There are no conservatives.
Someone can choose to be a regressive, rather than a progressive. A reactionary, rather than a radical. A right-winger, rather than a left-winger. But it is impossible to be a conservative in the world today.
We live in a liberal era. It is what frames our entire sense of reality, at least since the Enlightenment, although the basic framework has its roots in the Axial Age. There are many varieties of liberalism, and at this point all of us are liberals of some kind.
One of the most radical liberal ideas ever implemented is capitalism. So-called conservatives have embraced it, even though there is nothing conservative about it. That is because they aren’t conservatives, no matter what they claim.
We live in a world where there is nothing left to conserve. We’ve had continuous ‘progress’ and creative destruction for a very long time. Nothing has remained untouched and unmoved. Even fundamentalist religion is a modern invention. Tradition is an empty word, a talisman we shake to fend off the monster lurching out from the future’s shadow.
We can embrace this brave new world or fight it. Either way, conservatism isn’t an option. Change is inevitable, like it or not. Fantasies about the past are simply a form of entertainment, as the world collapses around us… and becomes something else.
* * *
If one reads carefully what I wrote and thinks carefully about what it means, it becomes obvious that this isn’t a paean to liberalism. It is simply noting the world we live in. Liberalism must accept the blame as much as the praise for where we find ourselves.
The past is gone. It won’t be saved or revived. I don’t think that is necessarily a good thing. Part of my motivation for writing this is that I wish I lived in a world where conservatism was possible, where there was something capable and worthy of being conserved. But the changes we are making to society and environment are permanent.
There is no turning back. We are past the point of no return.
* * *
“If Homo sapiens survives the next millennium, it will be survival in a world unrecognizably different from the one we have known for the last 200,000 years.
“In order for us to adapt to this strange new world, we’re going to need more than scientific reports and military policy. We’re going to need new ideas. We’re going to need new myths and new stories, a new conceptual understanding of reality, and a new relationship to the deep polyglot traditions of human culture that carbon-based capitalism has vitiated through commodification and assimilation. Over and against capitalism, we will need a new way of thinking our collective existence. We need a new vision of who “we” are. We need a new humanism— a newly philosophical humanism, undergirded by renewed attention to the humanities.
“Admittedly, ocean acidification, social upheaval, and species extinction are problems that humanities scholars, with their taste for fine-grained philological analysis, esoteric debates, and archival marginalia, might seem remarkably ill-suited to address. After all, how will thinking about Kant or Frantz Fanon help us trap carbon dioxide? Can arguments between object-oriented ontology and historical materialism protect honeybees from colony collapse disorder? Are ancient Greek philosophers, medieval poets, and contemporary metaphysicians going to save Bangladesh from being inundated by the Indian Ocean?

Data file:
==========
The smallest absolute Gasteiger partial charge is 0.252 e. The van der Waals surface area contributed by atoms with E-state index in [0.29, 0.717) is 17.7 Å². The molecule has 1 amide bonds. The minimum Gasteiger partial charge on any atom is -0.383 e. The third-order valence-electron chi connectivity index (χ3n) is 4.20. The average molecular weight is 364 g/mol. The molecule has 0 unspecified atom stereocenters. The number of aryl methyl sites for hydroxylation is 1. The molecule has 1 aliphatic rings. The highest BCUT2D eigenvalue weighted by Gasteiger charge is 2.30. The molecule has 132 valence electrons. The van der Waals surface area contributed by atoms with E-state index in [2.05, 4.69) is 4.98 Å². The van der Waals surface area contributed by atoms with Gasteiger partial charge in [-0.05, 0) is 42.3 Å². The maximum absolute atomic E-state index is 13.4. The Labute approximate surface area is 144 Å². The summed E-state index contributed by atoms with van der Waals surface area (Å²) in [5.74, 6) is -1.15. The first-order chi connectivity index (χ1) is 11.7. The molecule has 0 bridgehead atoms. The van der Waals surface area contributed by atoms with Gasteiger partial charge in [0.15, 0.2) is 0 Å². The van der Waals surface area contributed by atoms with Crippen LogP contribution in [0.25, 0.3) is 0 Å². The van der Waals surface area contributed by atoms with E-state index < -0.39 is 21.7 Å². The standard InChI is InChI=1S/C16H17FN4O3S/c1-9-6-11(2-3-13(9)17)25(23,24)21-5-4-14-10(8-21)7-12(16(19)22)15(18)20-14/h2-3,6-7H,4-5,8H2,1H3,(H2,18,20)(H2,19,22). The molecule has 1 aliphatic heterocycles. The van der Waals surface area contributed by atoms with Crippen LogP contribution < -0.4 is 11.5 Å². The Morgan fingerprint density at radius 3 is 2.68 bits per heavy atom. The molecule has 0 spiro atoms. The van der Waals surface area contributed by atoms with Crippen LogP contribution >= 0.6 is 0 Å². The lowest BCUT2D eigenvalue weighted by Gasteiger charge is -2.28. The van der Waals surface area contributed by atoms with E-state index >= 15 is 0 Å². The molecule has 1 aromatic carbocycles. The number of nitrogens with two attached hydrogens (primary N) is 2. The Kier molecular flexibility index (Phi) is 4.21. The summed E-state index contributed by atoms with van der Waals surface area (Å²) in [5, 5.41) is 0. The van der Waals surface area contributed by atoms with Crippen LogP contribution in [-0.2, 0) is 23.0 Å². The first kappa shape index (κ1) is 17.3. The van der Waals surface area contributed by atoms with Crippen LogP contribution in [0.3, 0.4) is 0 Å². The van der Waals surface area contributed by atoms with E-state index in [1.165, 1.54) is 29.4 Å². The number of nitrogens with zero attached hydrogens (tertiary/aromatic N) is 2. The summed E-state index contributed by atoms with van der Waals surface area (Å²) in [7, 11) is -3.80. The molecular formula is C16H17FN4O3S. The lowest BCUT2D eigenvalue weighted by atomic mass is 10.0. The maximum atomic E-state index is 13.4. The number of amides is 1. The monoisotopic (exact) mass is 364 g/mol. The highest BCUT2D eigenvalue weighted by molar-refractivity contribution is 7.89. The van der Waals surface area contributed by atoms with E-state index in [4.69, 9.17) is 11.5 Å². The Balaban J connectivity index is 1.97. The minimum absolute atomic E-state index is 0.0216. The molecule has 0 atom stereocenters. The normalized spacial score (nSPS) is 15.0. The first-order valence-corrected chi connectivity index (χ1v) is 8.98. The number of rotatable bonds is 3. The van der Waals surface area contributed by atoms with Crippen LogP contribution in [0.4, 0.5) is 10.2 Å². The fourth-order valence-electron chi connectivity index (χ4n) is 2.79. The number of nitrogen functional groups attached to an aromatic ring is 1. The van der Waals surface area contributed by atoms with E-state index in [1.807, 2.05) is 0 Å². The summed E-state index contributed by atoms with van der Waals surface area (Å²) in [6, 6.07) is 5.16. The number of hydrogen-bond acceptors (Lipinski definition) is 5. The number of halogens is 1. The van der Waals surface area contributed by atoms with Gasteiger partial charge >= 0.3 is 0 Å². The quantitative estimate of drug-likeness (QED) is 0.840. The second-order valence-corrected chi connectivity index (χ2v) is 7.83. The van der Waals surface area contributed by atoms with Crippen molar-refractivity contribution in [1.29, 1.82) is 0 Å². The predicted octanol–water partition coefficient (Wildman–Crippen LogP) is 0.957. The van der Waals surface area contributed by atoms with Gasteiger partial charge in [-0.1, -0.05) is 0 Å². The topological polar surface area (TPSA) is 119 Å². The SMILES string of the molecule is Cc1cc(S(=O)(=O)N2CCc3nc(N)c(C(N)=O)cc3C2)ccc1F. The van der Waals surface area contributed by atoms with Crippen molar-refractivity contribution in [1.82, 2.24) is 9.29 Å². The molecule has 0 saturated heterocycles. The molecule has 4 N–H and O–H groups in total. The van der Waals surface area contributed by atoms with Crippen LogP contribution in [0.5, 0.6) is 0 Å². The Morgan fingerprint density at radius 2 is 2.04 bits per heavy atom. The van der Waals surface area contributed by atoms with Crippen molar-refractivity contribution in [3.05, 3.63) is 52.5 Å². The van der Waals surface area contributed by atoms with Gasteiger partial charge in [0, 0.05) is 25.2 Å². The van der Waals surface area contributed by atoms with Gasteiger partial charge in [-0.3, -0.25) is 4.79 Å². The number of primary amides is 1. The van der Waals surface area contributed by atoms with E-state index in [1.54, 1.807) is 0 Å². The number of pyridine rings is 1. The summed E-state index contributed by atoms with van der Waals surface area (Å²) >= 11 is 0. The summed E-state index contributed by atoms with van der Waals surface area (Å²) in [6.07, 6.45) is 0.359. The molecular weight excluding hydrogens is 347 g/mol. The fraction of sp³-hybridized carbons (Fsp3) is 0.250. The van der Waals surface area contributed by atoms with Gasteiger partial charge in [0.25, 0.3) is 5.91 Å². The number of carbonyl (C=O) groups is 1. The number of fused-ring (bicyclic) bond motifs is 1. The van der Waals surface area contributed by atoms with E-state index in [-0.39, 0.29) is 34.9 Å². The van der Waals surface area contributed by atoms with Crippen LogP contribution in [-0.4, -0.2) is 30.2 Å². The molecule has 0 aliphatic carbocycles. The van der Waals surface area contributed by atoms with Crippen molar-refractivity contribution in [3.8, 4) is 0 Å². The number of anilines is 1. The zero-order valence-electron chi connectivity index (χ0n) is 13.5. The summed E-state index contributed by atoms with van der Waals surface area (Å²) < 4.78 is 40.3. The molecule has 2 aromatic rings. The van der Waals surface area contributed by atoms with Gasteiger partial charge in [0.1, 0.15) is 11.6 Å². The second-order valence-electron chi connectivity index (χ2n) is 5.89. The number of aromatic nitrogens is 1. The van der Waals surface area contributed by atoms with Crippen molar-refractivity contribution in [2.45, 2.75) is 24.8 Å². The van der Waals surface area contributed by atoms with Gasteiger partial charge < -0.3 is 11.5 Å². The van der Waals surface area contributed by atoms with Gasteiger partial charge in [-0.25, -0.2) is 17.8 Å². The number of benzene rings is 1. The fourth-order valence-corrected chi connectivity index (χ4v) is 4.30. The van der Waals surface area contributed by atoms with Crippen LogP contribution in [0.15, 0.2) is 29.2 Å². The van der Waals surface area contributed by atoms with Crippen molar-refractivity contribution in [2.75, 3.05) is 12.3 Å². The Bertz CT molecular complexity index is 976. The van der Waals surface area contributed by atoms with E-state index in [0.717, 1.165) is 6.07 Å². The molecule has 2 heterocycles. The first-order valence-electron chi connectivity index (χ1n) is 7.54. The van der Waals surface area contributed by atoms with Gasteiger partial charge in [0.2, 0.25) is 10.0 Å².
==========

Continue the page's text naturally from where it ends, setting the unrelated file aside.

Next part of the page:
“Perhaps not. But the conceptual and existential problems that the Anthropocene poses are precisely those that have always been at the heart of humanistic inquiry: What does it mean to be human? What does it mean to live? What is truth? What is good? In the world of the Anthropocene, the question of individual mortality— What does my life mean in the face of death?— is universalized and framed in scales that boggle the imagination. 21 As environmental philosopher Dale Jamieson puts it, “The Anthropocene presents novel challenges for living a meaningful life.” 22 Historian and theorist Dipesh Chakrabarty has claimed that global warming “calls us to visions of the human that neither rights talk nor the critique of the subject ever contemplated.” 23 Whether we are talking about ethics or politics, ontology or epistemology, confronting the end of the world as we know it dramatically challenges our learned perspectives and ingrained priorities. What does consumer choice mean compared against 100,000 years of ecological catastrophe? What does one life mean in the face of mass death or the collapse of global civilization? How do we make meaningful decisions in the shadow of our inevitable end?
“These questions have no logical or empirical answers. They cannot be graphed or quantified. They are philosophical problems par excellence. If, as Montaigne asserted, “To philosophize is to learn how to die,” then we have entered humanity’s most philosophical age, for this is precisely the problem of the Anthropocene. 24 The rub now is that we have to learn to die not as individuals, but as a civilization.”
Learning to Die in the Anthropocene
By Roy Scranton
Kindle Locations 141-166